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109 of 125 people found the following review helpful
5.0 out of 5 stars The history and relevance of the Biggest Idea July 17, 2012
Format:Hardcover
After reviewing Stephen Hawking and Leonard Mlodinow's "The Grand Design" a few days ago, and feeling that despite their erudition, they did not satisfy my lifelong curiosity about this Big Question, I awaited Jim Holt's take on Hawking and other thinkers, and the more cosmologically inclined Lawrence Krauss with his new "A Universe From Nothing," but as a decidedly lay reader who finds astronomy and philosophy both challenging to wrap my head around, I figured Holt would prove an assured guide. (I reviewed Krauss in Aug. 2012.)

I used to enjoy Jim Holt's end-page science columns in the late, lively academic magazine Lingua Franca. Here, as in his reviews and journalism, Holt takes a brisk clip to survey the earlier attempts at figuring out what Leibniz asked and what for the teenaged Holt Heidegger repeated as the "ultimate 'why' question."--Why is there something rather than nothing? Leibniz' answer to his own riddle does not please Holt: a self-evident "well, we have to exist, don't we?" retort. He then turns to Andrei Linde's scheme of a clever hacker from another universe for one scenario. Out of a hundredth-thousandth of a gram of matter, a universe can be concocted, and balloon outward.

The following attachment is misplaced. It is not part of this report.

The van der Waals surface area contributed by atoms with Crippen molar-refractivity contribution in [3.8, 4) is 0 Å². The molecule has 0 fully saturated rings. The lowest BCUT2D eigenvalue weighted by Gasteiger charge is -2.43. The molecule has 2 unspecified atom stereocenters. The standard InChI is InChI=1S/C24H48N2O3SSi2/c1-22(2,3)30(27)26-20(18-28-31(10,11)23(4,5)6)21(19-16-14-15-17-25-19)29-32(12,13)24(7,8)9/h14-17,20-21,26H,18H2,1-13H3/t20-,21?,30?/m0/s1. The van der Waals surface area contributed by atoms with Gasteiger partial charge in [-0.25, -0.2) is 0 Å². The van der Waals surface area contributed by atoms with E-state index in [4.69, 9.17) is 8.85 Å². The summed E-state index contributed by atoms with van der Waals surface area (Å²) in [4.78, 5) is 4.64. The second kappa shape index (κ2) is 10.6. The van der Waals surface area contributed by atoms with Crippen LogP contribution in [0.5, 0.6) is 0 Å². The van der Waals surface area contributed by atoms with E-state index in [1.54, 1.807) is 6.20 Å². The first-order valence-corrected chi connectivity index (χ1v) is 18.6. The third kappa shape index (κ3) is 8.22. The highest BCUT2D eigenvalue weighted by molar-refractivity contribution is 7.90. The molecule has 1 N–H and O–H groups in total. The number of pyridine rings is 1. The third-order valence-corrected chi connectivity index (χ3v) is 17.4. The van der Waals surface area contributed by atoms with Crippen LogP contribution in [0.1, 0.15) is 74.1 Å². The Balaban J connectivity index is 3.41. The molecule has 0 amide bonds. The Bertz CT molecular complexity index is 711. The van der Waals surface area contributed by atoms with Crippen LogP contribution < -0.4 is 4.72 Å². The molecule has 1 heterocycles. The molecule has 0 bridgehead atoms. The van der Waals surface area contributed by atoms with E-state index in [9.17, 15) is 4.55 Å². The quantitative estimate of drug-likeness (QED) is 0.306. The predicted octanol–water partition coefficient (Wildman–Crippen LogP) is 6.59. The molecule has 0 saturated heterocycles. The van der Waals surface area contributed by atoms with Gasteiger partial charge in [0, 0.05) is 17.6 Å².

Mixing his personal quest with philosophers, mathematicians, clergy, theologians, physicists, and some combinations of these professions, Holt uses interviews to bring the bulk of his account into the present-day search for meaning in our origins, not as myths but as "brute fact." Interludes with his own quest, and his own reflections flash by, and extended chats with experts follow.

I was pleased to find included Matthieu Ricard.
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24 of 25 people found the following review helpful
5.0 out of 5 stars Yes, philosophy can be fun August 10, 2012
Format:Kindle Edition|Verified Purchase